The developers complain that the documentation isn’t good enough. The developers talk about the constraints of a legacy system and tech debt.
The team has to wait for IT security sign-off that comes once per quarter before pushing things to production.
The act of launching features is celebrated rather than the outcomes and results those features lead to. In fact, people are still determining if the feature worked.
If this sounds familiar, what can you do?
- The first one is simple – if you launch a feature, measure its impact on your leading and lagging customer metrics in the days and weeks after launch.
- Map out, measure, and improve your end-to-end workflow. Reflect this flow in your tooling. Measure flow metrics focussing on lead time (end-to-end) as we aim to improve the system rather than siloes.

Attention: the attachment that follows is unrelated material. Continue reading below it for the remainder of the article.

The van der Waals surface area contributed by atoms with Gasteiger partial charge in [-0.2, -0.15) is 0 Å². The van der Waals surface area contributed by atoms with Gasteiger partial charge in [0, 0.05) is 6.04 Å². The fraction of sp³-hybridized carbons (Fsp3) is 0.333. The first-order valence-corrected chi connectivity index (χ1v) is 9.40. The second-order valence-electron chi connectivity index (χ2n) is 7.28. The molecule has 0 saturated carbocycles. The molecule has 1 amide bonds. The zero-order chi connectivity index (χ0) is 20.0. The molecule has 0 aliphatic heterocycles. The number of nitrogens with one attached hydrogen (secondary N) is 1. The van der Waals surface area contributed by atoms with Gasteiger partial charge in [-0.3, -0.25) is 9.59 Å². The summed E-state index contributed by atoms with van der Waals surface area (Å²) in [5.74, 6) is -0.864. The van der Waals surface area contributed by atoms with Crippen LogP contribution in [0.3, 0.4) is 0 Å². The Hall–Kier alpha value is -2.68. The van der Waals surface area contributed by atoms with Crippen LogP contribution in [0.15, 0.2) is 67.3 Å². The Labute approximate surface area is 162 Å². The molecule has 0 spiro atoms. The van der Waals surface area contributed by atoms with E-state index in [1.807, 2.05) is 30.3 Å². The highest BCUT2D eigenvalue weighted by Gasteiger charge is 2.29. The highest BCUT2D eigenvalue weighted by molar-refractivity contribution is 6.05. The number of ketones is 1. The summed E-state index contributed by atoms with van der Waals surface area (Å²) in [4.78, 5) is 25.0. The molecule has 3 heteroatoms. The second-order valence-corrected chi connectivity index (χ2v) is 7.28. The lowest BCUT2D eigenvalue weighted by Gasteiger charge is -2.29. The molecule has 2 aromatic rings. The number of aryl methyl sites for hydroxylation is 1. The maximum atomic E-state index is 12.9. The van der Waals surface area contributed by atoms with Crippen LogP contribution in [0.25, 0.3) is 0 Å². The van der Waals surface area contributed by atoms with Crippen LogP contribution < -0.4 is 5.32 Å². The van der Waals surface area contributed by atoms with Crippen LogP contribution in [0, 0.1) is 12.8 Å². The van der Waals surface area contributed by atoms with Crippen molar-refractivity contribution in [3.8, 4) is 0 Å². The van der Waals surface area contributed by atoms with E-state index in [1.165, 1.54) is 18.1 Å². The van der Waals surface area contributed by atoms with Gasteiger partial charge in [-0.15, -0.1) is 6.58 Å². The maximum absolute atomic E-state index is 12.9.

- Challenge yourself to break down the work. Any large piece of work can be made smaller if you get creative. If you can’t break things down by customer value, try looking at risk or geography. Try placating one stakeholder at a time.
The full value of product management is far from being unlocked in most organizations. That’s because organizations are groups of humans who live in the real world, and in the real world, change is slow, and humans are inconsistent.
The good news is that even in a sub-optimal system, many of the fundamentals of product management can improve the way people and companies work. As we have suggested, PMs struggling with their environment’s realities can deliver impactful work if they understand some of these fundamentals.
If you enjoyed this reading and you’d like to learn more about our approach to product management, dive into our latest article, “Is it time to move from projects to products?” and download our “Moving from projects to products” thought paper.